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Ex 12:18 'In the first [month,] on the fourteenth day of the month at evening, you shall eat unleavened bread, until the twenty-first day of the month at evening.

Ex 12:19 'Seven days there shall be no leaven found in your houses...

I have read and re-read this verse countless times, but struggle with a fundamental problem. If Unleavened Bread is to be eaten for 7-days, why does it explicitly outline a time-period greater than 7-days?

  • Day 1: 14th day of 1st month (Afternoon)
  • Day 2: 15th day of 1st month
  • Day 3: 16th day of 1st month
  • Day 4: 17th day of 1st month
  • Day 5: 18th day of 1st month
  • Day 6: 19th day of 1st month
  • Day 7: 20th day of 1st month
  • Day 8: 21st day of 1st month (Afternoon)

Another gentleman proposed the Hebrew says 'until the 21st day'. Meaning up until the 21st. Thus, the 7-day count would begin on the 14th and end on the 20th.

However, when looking at the structure of the verse, the command concerning the 14th appears to be the same Hebrew structure as the end of the verse concerning the 21st.

Is there anyone who can dissect the Hebrew to provide some illumination on this matter?

Thank you!

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  • If on the 15th, in the afternoon, one day has passed, 7 days will actually have passed at the arrival of the afternoon on the 21th day. – Constantthin Oct 29 '19 at 23:58
  • Right, but that's where I'm curious about the portion of the command that says on the 14th. – RAB Oct 30 '19 at 2:48
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The Egyptian day starts at sunrise, but the Hebrew day starts at sunset. According to the Egyptian day they should eat unleavened bread at the 14th in the evening; but according to the Hebrew day it is already the 15th. The text speaks to the ancient Hebrews which are still in transition from one method to the other. Perhaps saying that it is only 7 days is a way of teaching them that the evening of the 14th is not part of this count.

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  • Hmm. I hadn't heard of that explanation before. Thank you for the idea. – RAB Oct 30 '19 at 2:57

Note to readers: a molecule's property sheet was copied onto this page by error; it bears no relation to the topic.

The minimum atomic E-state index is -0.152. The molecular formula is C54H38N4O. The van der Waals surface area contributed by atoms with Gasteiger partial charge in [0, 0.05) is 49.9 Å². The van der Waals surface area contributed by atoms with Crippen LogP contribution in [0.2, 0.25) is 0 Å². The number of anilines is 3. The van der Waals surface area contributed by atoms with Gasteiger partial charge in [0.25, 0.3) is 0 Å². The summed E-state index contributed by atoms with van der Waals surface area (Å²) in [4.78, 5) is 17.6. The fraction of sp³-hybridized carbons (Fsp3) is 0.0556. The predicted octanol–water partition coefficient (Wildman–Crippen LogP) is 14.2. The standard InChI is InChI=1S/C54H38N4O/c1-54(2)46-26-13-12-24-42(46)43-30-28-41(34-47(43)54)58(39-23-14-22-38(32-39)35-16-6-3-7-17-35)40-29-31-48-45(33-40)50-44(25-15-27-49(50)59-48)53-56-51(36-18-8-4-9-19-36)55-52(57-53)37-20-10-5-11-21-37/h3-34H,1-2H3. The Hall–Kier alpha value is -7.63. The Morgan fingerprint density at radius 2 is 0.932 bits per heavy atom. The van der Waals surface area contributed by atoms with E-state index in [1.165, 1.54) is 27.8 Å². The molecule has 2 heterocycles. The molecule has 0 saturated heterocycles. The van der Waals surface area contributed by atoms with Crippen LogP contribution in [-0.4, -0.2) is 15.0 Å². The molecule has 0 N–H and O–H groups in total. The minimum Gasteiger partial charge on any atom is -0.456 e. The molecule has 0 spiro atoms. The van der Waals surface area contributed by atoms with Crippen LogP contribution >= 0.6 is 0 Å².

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Ex 12:18 'In the first [month,] on the fourteenth day of the month at evening, you shall eat unleavened bread, until the twenty-first day of the month at evening.

Ex 12:19 'Seven days there shall be no leaven found in your houses..

It made sense to me when I applied dates (e.g. January 14th forward).

• Day 1: 14th day of 1st month…(January 14th)

• Day 2: 15th day of 1st month…(January 15th)

• Day 3: 16th day of 1st month…(January 16th)

• Day 4: 17th day of 1st month…(January 17th)

• Day 5: 18th day of 1st month…(January 18th)

• Day 6: 19th day of 1st month…(January 19th)

• Day 7: 20th day of 1st month…(January 20th)

“…you shall eat unleavened bread…(not “including” or “through” but)…until the 21st day of the month…”.

On the 21st day, leavened bread shall be eaten, in the evening: Young's Literal Translation: "In the first month, in the fourteenth day of the month, in the evening, ye do eat unleavened things until the one and twentieth day of the month, at evening;" Ex 12:18 biblehub.com/exodus/12-18.htm

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  • Ok, so I believe you're saying what I'm asking myself. The command says to eat UP TO the 21st day, but not including it. Do you know if the Hebrew bears out the idea of "until"? Or is one required to simply use human logic. – RAB Nov 7 '19 at 19:01
  • Sorry, I tried to edit the previous comment but cannot due to the 5-minute time-limit. I ask this because it says until (UP TO) the 21st at evening. Evening is in the twilight which is during the period when the sun is descending. This would either be too early on the 20th, or too late on the 21st. – RAB Nov 7 '19 at 19:44
  • Young's Literal Translation includes "until the one and twentieth day of the month, at evening;" biblehub.com/exodus/12-18.htm . I entered that in my answer. Thanks – John Martin Nov 8 '19 at 20:59
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The Hebrew day starts at sundown. So Exodus 12:18:

In the first [month,] on the fourteenth day of the month at evening, you shall eat unleavened bread, until the twenty-first day of the month at evening.

means from the 14th in the evening [following the 14th day] until the 21st in the evening [following the 21st day]. That's a period of exactly seven Hebrew days.

The "fourteenth in the evening" is in fact the beginning of the fifteenth day of the month. So the commandment to eat unleavened bread and the prohibition against leaven actually start on the fifteenth day of the month. The 14th day itself is not included in either the positive commandment or the prohibition.

So why didn't the verse just say "from the fifteenth through the twenty-first day"? Wouldn't that have been clearer? The answer is probably that passover lamb was commanded to be slaughtered on the fourteenth in the afternoon, but only eaten that evening, on the fifteenth, together with unleavened bread. The sequence of commandments and their juxtaposition in time therefore dictates the evening-to-evening formulation.

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